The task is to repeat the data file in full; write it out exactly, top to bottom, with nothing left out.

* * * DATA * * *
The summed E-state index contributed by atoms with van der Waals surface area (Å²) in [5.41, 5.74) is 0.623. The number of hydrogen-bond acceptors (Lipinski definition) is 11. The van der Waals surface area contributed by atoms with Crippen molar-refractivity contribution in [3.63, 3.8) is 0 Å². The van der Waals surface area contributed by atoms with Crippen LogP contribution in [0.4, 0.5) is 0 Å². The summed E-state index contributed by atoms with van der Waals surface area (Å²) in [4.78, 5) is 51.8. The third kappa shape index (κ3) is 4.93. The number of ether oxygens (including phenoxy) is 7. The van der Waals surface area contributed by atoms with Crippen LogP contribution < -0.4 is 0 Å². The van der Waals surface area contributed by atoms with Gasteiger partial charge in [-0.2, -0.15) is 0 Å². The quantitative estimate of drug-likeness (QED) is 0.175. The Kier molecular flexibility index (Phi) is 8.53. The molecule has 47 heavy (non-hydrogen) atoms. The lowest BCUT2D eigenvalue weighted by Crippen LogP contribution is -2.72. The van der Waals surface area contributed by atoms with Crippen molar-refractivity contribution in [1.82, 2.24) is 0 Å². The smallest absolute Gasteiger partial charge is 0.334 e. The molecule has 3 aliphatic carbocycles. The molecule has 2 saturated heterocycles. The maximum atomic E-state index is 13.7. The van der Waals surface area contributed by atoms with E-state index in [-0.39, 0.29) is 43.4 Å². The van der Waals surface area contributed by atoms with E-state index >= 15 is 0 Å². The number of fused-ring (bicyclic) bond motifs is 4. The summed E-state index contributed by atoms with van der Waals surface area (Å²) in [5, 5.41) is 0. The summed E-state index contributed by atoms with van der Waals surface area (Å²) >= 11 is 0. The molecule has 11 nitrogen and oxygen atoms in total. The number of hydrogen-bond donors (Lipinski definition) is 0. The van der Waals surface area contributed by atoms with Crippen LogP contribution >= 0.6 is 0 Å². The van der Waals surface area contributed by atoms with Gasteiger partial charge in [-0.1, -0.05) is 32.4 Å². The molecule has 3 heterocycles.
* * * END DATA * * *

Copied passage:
The summed E-state index contributed by atoms with van der Waals surface area (Å²) in [5.41, 5.74) is 0.623. The number of hydrogen-bond acceptors (Lipinski definition) is 11. The van der Waals surface area contributed by atoms with Crippen molar-refractivity contribution in [3.63, 3.8) is 0 Å². The van der Waals surface area contributed by atoms with Crippen LogP contribution in [0.4, 0.5) is 0 Å². The summed E-state index contributed by atoms with van der Waals surface area (Å²) in [4.78, 5) is 51.8. The third kappa shape index (κ3) is 4.93. The number of ether oxygens (including phenoxy) is 7. The van der Waals surface area contributed by atoms with Crippen LogP contribution < -0.4 is 0 Å². The van der Waals surface area contributed by atoms with Gasteiger partial charge in [-0.2, -0.15) is 0 Å². The quantitative estimate of drug-likeness (QED) is 0.175. The Kier molecular flexibility index (Phi) is 8.53. The molecule has 47 heavy (non-hydrogen) atoms. The lowest BCUT2D eigenvalue weighted by Crippen LogP contribution is -2.72. The van der Waals surface area contributed by atoms with Crippen molar-refractivity contribution in [1.82, 2.24) is 0 Å². The smallest absolute Gasteiger partial charge is 0.334 e. The molecule has 3 aliphatic carbocycles. The molecule has 2 saturated heterocycles. The maximum atomic E-state index is 13.7. The van der Waals surface area contributed by atoms with E-state index in [-0.39, 0.29) is 43.4 Å². The van der Waals surface area contributed by atoms with E-state index >= 15 is 0 Å². The number of fused-ring (bicyclic) bond motifs is 4. The summed E-state index contributed by atoms with van der Waals surface area (Å²) in [5, 5.41) is 0. The summed E-state index contributed by atoms with van der Waals surface area (Å²) >= 11 is 0. The molecule has 11 nitrogen and oxygen atoms in total. The number of hydrogen-bond donors (Lipinski definition) is 0. The van der Waals surface area contributed by atoms with Crippen LogP contribution >= 0.6 is 0 Å². The van der Waals surface area contributed by atoms with Gasteiger partial charge in [-0.1, -0.05) is 32.4 Å². The molecule has 3 heterocycles.